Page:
WATCH: Mother Of Maltese Boy With Autism Calls Out Breakfast Club After LSE Allegedly Mistreats Her Son
Diego's mother was shocked to see how they were handling her four-year-old son after he started to cry
The mother of Diego, a Maltese boy living with autism, has taken to social media to open about the way she and her son were treated during a free morning service for students over the last few days.
"Good morning to everyone, today we're starting on a bit of a worse note than usual," said Sefora Tabone, Diego's mother, at the beginning of the video
Explaining how her son is enrolled in the Breakfast Club - a government-run morning programme that allows parents to drop off their children prior to work - she recounted what happened after she took Diego last Friday morning.
"On Friday when I dropped Diego off he started crying, and I left him with the LSE that usually takes care of him in the morning, " she explained.
After dropping him off, she moved to leave, but bumped into the day LSE that takes care of Diego in the afternoon. As they were speaking about some issues related to Diego, Sefora said she began to hear screams and shouts.
"I turned to see if it was because of my son, and I saw him sitting on a chair, sitting in the corner because of a time-out - which is fine - and my son was just crying and gasping for breathe, and the morning LSE who was taking care of him was bellowing at him with her fingers in his face, and, instead of calming him, was causing him to throw things on the floor: instead of calming him, she was shouting even more, so he began shouting even more," she says.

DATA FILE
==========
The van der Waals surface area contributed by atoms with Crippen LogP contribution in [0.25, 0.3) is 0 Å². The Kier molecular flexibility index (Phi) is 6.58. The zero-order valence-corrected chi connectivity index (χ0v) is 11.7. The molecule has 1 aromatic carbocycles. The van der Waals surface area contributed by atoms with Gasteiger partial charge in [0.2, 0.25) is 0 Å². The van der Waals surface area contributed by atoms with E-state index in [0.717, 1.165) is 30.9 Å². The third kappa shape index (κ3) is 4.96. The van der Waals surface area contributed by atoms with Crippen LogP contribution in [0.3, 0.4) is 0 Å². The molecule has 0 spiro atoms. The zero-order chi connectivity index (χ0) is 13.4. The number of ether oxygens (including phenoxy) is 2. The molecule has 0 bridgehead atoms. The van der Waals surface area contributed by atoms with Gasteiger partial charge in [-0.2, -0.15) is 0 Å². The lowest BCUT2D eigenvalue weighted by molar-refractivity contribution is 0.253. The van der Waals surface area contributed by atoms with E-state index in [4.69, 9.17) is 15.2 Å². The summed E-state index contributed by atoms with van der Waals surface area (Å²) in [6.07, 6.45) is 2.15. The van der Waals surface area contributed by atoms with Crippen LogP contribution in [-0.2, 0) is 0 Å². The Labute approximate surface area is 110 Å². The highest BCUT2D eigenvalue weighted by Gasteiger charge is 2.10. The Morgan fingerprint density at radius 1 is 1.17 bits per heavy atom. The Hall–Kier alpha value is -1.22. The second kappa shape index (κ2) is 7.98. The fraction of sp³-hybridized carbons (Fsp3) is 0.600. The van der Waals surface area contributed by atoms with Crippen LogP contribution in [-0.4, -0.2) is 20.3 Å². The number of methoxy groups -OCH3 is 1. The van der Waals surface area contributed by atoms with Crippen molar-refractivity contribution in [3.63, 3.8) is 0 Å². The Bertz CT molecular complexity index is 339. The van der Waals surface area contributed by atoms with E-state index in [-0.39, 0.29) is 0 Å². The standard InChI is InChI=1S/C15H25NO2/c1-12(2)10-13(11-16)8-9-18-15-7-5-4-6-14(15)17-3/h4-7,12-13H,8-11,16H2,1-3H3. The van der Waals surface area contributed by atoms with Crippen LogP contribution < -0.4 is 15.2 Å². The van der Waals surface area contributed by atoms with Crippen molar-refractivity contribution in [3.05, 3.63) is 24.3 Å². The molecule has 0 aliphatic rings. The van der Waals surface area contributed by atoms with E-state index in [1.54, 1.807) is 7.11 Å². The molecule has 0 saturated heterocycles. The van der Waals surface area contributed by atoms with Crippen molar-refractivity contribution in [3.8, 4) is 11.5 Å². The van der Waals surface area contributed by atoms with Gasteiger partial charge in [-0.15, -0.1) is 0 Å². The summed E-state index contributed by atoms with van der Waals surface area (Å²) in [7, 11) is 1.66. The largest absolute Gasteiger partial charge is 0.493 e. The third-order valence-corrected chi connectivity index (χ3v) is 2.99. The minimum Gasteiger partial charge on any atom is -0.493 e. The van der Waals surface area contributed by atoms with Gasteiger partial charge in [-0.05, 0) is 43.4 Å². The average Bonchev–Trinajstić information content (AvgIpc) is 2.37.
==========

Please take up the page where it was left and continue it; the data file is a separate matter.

"So I entered the room, told Diego to pick everything up, and at the time I didn't tell her anything, and I took him out and calmed him down. She then came out after me and I told her: 'that wasn't the way to address my son's issues,'" she said.
However, she said the LSE replied that she was the one with more experience
"I told her: 'surely experience doesn't teach you to shout like that at kids with autism'," she replied. "You take them out or go for a walk with them to calm them down or give them some form of re-enforcement or a reward for picking their things up from the floor... that's how you address autism," she said.
Following the incident, she spoke to the headmistress to try and point out what she saw as a lack of training and understanding - however, this morning, the situation was made worse
"Today I went to take my child to the Breakfast Club - only to find a chair in the middle of the corridor saying 'no parents beyond this point.'" she says.
"Mela sewwa - because I saw something that I didn't like and I reported it, we close the access to parents so no one can ever see or hear what is going on. When I spoke out and said that I was still going to take my own child to class, which I did, they told they had been sent an email telling them that parents should be stopped in the corridor," she says.
She questioned the appearance of the banning of parents from the hallway, as well as the timing of it
"I hope this messages arrives at who it needs to, and it is taken into consideration. Firstly, I've been walking my son into class for a year, if I try to change his routine in the last month he won't take it well, and secondly, it's not the reason why they did it: it's so no parent can see what is happening," she said.
Sefora wanted to draw attention to the way she and her son were treated in the Breakfast Club, calling on authorities to address the situation parents of children with autism were facing.
"I hope this message arrives at who it needs to, because we've now truly arrived at a disgusting situation: because a parent complains, we close their access to class. We should be ashamed of ourselves," she said.